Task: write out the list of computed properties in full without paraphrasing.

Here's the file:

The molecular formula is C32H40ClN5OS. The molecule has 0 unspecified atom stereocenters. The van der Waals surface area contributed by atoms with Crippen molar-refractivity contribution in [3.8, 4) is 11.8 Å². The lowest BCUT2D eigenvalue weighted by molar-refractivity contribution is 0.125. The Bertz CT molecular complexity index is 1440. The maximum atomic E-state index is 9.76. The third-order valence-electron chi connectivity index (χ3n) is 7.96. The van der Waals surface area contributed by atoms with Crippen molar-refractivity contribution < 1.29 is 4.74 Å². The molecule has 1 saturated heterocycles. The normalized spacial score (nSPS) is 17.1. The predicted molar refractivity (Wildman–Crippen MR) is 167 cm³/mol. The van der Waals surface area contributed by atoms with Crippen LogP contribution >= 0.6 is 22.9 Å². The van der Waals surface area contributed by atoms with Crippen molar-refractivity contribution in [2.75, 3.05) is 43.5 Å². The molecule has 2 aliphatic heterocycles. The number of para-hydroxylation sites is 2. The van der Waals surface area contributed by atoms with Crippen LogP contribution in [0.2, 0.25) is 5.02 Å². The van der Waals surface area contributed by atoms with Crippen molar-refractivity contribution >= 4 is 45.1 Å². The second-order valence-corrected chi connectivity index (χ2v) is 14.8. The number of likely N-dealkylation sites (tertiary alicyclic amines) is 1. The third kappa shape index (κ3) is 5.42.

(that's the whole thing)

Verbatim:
The molecular formula is C32H40ClN5OS. The molecule has 0 unspecified atom stereocenters. The van der Waals surface area contributed by atoms with Crippen molar-refractivity contribution in [3.8, 4) is 11.8 Å². The lowest BCUT2D eigenvalue weighted by molar-refractivity contribution is 0.125. The Bertz CT molecular complexity index is 1440. The maximum atomic E-state index is 9.76. The third-order valence-electron chi connectivity index (χ3n) is 7.96. The van der Waals surface area contributed by atoms with Crippen molar-refractivity contribution < 1.29 is 4.74 Å². The molecule has 1 saturated heterocycles. The normalized spacial score (nSPS) is 17.1. The predicted molar refractivity (Wildman–Crippen MR) is 167 cm³/mol. The van der Waals surface area contributed by atoms with Crippen LogP contribution >= 0.6 is 22.9 Å². The van der Waals surface area contributed by atoms with Crippen molar-refractivity contribution in [2.75, 3.05) is 43.5 Å². The molecule has 2 aliphatic heterocycles. The number of para-hydroxylation sites is 2. The van der Waals surface area contributed by atoms with Crippen LogP contribution in [0.2, 0.25) is 5.02 Å². The van der Waals surface area contributed by atoms with Crippen molar-refractivity contribution >= 4 is 45.1 Å². The second-order valence-corrected chi connectivity index (χ2v) is 14.8. The number of likely N-dealkylation sites (tertiary alicyclic amines) is 1. The third kappa shape index (κ3) is 5.42.